From the Bishop’s Blog
“You know the story. Zacchaeus, “chief tax collector and rich”, hears Jesus is coming to town. He goes to see if he can get a glimpse of him but the crowd is dense and he is short. He climbs a sycamore tree to see above the crowd. Jesus sees him, goes to the tree and tells Zacchaeus that he wants to have dinner with him. At dinner Zacchaeus appears to have a great conversion and promises to give half his wealth to the poor and if any are defrauded he will repay them back four times as much. But, and here’s the key, some linguists say the text should not be, “I will do this” but, “I already do this.” Zacchaeus is telling Jesus he already gives half his possessions to the poor. He already repays defrauded people four times what they are owed. In other words, he is a good man. But he is still unhappy. There is still something missing. There is an emptiness in the middle of his soul.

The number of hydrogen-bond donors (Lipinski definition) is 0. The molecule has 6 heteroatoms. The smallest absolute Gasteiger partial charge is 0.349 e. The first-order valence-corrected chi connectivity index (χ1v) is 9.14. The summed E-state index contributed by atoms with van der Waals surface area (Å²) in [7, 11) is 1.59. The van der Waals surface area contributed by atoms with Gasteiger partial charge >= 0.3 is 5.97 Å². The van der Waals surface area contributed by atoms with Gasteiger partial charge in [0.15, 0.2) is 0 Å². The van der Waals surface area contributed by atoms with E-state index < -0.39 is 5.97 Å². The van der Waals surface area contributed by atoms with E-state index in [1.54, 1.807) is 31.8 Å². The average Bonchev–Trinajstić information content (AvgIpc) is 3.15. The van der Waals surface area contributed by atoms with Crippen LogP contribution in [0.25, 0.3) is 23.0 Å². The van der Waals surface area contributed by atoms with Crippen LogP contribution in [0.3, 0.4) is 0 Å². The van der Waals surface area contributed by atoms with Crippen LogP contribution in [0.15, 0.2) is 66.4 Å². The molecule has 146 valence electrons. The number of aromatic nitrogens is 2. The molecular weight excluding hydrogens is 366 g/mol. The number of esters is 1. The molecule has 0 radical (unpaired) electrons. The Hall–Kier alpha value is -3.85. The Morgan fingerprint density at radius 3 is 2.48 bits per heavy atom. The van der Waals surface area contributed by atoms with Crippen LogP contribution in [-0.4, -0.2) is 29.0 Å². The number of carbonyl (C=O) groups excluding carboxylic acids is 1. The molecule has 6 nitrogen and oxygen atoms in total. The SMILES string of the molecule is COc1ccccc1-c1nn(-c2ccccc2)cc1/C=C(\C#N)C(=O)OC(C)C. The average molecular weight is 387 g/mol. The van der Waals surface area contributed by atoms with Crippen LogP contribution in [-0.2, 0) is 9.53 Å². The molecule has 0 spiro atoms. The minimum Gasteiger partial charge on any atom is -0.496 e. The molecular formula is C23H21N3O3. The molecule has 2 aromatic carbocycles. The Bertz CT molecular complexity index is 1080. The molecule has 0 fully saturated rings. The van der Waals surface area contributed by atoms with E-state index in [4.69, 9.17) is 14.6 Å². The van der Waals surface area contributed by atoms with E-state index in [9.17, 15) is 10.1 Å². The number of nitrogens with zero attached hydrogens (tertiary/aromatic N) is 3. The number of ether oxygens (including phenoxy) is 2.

And that is true for all of us. We are built with an inner emptiness and we try to fill it in so many ways. Some of those ways might be self-destructive. Some of those ways might be good – like giving half of what we have to the poor. But nothing will ever fill that hole except a relationship with the Living God. That is why Jesus can say to Zacchaeus, “Today salvation has come to this house.” Now Zacchaeus is connected to the source of all life.
Theologians have expressed this in many ways through the years. St. Augustine wrote, “my heart is restless until it rests in You.
We are saved by relationship with the Living God. Forever. The emptiness is addressed when we find our sycamore tree, that place that allows us to see and meet God. For some of us that place might be our local church.